Two years later, at a presidential media chat, he made a woeful attempt to separate corruption from stealing, saying: “Over 70 percent of what is called corruption, even by EFCC and other anti-corruption agencies, is not corruption but common stealing.”

Under Jonathan, common stealing was the norm — left, right and center. It was so bad that a returning minister, seeing the scale of looting all over the place, would say in private circles: “I have not come to Abuja this time around to count the bridges; I must get my share.”

Of the numerous corruption cases under his watch, one was particularly problematic for Jonathan. Stella Oduah, his aviation minister, was found guilty of procedural breaches in the purchase of two bulletproof cars for $1.6 million — about $1.2 million more than the market price. Still, Oduah prospered under Jonathan and in fact played a big role in his 2015 campaign; he only dispensed with her when he sensed her baggage could hurt his re-election bid.

Let’s not even talk about Diepreye Alamieyeseigha, the Bayelsa ex-governor convicted for multi-million-pound corruption who disguised as a woman to jump bail from the UK but was eventually granted state pardon by Jonathan. In that administration, the nation’s treasury was a national cake and anyone bold enough to approach it with a knife was free to have his cut! That is why there is nothing to show for the periods in his reign when crude oil prices were favorable; Buhari nevertheless ended up inheriting an economy in tatters, with many states unable to pay their workers’ salaries.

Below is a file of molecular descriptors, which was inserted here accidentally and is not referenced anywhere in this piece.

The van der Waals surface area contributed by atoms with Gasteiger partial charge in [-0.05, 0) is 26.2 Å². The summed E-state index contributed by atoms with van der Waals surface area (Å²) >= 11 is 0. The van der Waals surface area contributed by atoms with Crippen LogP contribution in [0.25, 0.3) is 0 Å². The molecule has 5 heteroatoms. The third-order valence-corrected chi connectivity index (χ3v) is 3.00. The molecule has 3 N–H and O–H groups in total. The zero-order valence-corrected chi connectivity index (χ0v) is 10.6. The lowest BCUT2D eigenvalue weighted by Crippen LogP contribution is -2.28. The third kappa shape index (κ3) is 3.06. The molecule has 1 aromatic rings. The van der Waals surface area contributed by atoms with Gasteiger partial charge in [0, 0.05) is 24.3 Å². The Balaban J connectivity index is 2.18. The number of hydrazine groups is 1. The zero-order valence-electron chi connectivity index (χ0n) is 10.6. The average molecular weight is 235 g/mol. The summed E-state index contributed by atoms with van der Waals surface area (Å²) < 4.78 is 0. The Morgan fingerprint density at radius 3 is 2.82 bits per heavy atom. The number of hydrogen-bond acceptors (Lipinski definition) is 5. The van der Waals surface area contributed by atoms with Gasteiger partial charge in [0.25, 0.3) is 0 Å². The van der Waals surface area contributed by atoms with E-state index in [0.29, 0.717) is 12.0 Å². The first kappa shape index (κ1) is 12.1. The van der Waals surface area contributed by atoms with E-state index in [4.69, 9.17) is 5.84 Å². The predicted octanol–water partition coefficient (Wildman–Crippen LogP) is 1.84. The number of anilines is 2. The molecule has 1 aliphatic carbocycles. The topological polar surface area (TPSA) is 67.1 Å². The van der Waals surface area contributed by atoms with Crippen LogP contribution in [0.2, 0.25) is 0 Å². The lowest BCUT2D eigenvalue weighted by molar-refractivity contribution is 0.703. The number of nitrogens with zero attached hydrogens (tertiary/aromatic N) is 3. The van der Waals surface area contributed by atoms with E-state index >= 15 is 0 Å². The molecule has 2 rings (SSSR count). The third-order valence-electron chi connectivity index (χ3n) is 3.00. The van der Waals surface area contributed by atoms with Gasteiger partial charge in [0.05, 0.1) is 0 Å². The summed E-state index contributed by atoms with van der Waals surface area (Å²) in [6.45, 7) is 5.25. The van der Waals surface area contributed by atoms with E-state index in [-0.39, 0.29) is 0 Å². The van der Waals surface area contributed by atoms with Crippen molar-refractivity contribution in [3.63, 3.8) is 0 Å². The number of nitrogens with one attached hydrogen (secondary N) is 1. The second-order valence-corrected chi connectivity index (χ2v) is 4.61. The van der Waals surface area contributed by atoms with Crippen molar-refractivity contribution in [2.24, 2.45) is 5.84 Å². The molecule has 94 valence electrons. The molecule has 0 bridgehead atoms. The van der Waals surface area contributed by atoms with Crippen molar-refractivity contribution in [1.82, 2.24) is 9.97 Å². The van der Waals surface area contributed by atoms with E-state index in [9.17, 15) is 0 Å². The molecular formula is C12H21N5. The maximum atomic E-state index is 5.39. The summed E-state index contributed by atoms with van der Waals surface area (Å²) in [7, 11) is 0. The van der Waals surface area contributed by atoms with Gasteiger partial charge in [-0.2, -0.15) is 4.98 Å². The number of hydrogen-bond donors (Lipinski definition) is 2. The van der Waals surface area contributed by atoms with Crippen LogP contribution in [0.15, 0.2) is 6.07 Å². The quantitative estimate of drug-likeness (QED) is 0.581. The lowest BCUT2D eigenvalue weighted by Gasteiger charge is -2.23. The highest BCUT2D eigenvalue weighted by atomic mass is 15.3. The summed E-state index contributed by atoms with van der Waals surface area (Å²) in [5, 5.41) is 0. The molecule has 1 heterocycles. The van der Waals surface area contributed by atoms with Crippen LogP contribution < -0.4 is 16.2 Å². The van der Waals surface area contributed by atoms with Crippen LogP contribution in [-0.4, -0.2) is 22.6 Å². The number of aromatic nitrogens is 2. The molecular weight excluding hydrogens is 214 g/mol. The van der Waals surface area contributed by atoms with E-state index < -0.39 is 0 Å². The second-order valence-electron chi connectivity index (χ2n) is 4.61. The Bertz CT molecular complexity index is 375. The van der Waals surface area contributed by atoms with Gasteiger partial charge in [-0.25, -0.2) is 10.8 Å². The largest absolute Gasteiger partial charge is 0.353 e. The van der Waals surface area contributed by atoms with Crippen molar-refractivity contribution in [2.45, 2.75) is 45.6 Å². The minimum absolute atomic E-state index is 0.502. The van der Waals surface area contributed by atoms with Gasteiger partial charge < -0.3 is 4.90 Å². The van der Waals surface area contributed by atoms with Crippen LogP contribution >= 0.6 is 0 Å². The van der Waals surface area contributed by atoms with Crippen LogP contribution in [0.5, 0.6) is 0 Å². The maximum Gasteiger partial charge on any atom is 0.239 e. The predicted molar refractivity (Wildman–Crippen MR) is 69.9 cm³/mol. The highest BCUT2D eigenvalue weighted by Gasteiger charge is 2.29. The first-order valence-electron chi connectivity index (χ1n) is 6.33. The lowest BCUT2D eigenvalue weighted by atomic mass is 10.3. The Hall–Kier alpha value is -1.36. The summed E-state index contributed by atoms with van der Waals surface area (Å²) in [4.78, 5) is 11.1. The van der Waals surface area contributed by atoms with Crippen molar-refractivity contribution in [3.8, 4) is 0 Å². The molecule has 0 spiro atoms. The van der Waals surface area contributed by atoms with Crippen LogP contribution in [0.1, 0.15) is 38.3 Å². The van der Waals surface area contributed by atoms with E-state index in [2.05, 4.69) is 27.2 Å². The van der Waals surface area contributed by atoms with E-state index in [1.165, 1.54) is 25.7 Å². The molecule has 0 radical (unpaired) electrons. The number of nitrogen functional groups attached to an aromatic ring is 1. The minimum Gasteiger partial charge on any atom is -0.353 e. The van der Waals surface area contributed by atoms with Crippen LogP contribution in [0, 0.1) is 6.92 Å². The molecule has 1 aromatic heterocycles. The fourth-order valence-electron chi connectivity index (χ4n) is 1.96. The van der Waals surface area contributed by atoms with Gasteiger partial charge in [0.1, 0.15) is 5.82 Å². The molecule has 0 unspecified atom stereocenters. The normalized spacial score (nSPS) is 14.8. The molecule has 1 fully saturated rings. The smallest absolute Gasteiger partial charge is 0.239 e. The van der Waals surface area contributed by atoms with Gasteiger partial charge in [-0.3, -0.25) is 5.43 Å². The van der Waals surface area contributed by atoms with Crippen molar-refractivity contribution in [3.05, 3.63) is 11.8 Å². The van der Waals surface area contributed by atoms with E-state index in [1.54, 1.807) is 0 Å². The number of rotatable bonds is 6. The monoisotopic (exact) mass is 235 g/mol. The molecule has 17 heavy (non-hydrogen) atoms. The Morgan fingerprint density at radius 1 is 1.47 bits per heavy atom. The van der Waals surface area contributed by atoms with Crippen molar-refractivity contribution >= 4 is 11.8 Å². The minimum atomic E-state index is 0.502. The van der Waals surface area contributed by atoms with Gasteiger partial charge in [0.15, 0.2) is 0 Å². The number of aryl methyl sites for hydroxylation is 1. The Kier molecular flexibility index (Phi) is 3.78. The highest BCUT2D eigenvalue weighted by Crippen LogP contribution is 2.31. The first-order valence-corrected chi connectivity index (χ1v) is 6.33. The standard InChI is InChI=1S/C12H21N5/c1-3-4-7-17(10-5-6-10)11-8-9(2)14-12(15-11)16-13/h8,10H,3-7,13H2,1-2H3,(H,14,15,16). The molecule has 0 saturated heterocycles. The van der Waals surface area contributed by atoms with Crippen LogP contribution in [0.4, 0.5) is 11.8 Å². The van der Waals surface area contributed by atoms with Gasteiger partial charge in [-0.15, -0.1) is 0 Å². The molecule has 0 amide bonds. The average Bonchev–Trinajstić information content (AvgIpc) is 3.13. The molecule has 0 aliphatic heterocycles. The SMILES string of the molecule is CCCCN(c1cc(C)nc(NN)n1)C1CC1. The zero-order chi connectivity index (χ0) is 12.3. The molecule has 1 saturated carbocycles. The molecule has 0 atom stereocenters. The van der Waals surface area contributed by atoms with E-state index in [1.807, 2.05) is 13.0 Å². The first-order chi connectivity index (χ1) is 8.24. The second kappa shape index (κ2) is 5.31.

How can we forget Jonathan’s handling of the Boko Haram insurgency? For so long, he viewed it as a plot of the opposition to hunting him down. And the Chibok girls’ abduction? As former President Olusegun Obasanjo would eventually reveal, Jonathan, for 18 days after the kidnap, insisted that no abduction took place. By the time he finally accepted he had the largest-scale abduction since the start of the insurgency on his hands, the girls’ captors were well and truly beyond overhauling.

That wasn’t just an odd error of judgment; it was the archetypal Jonathan. Remember when more than 80 people were bombed to death in Nyanya, Abuja, in April 2014? Two days later, the president was dancing away at a PDP rally in Kano. And only a day after at least 48 were killed in a blast in Potiskum in November 2014, Jonathan still organized a colorful ceremony to announce his re-election ambition. What about parents of the abducted Chibok girls? The president refused to meet with them — until Malala Yousafzai, a 17-year-old, came here to beg him. Security of lives is one of the simplest responsibilities of a government. And when a government cannot guarantee this (and its head literally rubs it in), thereby leaving the people in a perpetual state of panic, such a president deserves to be shown the exit door.